Uber DC won one regulatory battle, but they still haven’t won the regulatory war

posted at 8:41 pm on May 21, 2013 by Erika Johnsen

I’ve already written about the up-and-coming taxi service company’s troubles with getting past the commissions and the regulations and the permits and all of the other hallmarks of entrenched special interests in New York City, but Uber cab’s attempt to simply provide customers with the option of hailing a taxi with a smartphone app is being put through the ringer in the nation’s capitol, too.

Late last year and after much public outcry, Uber managed to settle with the D.C. city council their quest to merely be allowed to compete with the existing taxi industry and take up whatever market share of the D.C. transportation scene that patrons might voluntarily bestow upon them via the offer of a more convenient service, and Uber has since been doing their thing without incident — until now, womp. You knew it couldn’t be that easy, not when there’s rent-seeking to be done and free-market-thwarting gains to be had. From the DCist:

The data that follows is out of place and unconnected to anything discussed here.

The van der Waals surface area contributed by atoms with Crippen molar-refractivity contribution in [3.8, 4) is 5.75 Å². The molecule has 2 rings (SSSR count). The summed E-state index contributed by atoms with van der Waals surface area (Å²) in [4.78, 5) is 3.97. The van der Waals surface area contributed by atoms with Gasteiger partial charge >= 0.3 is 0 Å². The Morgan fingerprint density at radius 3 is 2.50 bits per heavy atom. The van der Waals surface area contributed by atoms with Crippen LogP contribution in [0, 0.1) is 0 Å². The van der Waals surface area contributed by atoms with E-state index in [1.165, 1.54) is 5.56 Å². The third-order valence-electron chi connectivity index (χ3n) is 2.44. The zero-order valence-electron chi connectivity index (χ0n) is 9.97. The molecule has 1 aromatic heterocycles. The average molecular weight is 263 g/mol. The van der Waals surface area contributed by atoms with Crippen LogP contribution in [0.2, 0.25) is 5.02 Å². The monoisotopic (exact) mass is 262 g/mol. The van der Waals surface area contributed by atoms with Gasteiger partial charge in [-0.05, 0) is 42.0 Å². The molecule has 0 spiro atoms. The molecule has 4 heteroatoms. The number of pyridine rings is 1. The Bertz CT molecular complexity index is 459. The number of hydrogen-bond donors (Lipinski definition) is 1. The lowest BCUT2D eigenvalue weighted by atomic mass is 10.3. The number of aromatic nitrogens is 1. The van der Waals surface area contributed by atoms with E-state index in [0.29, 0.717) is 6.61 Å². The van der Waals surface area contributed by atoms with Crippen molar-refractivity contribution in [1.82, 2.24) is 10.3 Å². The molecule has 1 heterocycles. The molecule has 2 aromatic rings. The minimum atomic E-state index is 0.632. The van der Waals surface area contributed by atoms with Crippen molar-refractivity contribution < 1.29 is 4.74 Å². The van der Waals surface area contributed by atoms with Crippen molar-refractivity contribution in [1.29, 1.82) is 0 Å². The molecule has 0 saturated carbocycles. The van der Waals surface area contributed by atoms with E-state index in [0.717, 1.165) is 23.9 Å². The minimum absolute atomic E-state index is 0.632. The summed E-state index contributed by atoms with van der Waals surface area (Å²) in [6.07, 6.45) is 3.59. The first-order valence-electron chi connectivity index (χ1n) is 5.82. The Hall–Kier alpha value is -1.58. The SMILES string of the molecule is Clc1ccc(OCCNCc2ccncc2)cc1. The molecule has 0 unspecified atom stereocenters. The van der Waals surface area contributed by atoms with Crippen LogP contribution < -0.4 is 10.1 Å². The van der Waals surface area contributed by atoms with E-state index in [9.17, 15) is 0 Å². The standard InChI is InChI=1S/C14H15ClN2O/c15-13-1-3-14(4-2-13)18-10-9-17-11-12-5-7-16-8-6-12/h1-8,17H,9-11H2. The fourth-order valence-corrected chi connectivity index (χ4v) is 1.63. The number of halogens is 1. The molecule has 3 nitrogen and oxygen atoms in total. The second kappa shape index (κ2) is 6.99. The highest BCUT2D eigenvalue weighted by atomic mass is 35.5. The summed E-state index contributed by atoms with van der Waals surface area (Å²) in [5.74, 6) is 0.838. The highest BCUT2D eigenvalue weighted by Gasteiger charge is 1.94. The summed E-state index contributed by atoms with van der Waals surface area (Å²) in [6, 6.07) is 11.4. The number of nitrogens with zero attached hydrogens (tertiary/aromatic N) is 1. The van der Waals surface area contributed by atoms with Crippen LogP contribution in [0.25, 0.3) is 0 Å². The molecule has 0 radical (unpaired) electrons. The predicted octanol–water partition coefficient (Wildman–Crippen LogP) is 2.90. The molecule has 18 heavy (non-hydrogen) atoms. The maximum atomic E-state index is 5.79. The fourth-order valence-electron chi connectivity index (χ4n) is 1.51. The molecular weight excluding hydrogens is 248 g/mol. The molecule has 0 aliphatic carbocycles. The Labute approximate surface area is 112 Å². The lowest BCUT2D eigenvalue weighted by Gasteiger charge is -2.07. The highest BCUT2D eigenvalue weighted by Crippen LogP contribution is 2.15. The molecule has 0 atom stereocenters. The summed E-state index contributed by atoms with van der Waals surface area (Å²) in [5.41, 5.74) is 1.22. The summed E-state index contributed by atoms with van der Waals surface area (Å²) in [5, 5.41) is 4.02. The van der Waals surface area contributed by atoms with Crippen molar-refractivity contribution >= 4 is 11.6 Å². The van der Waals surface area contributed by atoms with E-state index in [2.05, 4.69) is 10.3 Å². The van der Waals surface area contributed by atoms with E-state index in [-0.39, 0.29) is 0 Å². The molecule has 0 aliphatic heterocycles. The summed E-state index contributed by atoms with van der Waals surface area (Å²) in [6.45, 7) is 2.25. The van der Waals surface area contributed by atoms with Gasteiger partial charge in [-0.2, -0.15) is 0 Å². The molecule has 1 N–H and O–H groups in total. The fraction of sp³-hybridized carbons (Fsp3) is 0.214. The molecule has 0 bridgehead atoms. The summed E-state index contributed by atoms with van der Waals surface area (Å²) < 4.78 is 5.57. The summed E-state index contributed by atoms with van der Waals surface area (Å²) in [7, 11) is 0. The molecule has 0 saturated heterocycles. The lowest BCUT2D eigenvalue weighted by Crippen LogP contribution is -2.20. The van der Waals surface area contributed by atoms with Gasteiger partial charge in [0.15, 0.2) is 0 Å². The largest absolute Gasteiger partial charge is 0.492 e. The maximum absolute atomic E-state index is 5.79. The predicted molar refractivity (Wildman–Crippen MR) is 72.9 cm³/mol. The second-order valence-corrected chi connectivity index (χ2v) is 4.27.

Uber’s taxi service works the same way as its flagship sedan service: A customer punches up the app, finds a map showing the nearest affiliated drivers, and requests a ride, which is paid for by automatically charging the fare to the customer’s credit card on file with Uber’s billing department.

But Uber argues that the the taxi regulations issued last week, which go into effect June 1, would require it to link its payment system to the payment providers integrated into the new meters that taxis will begin installing this summer. If a workaround cannot be found in the next two weeks, Uber says it might have to axe its taxi service in two weeks. …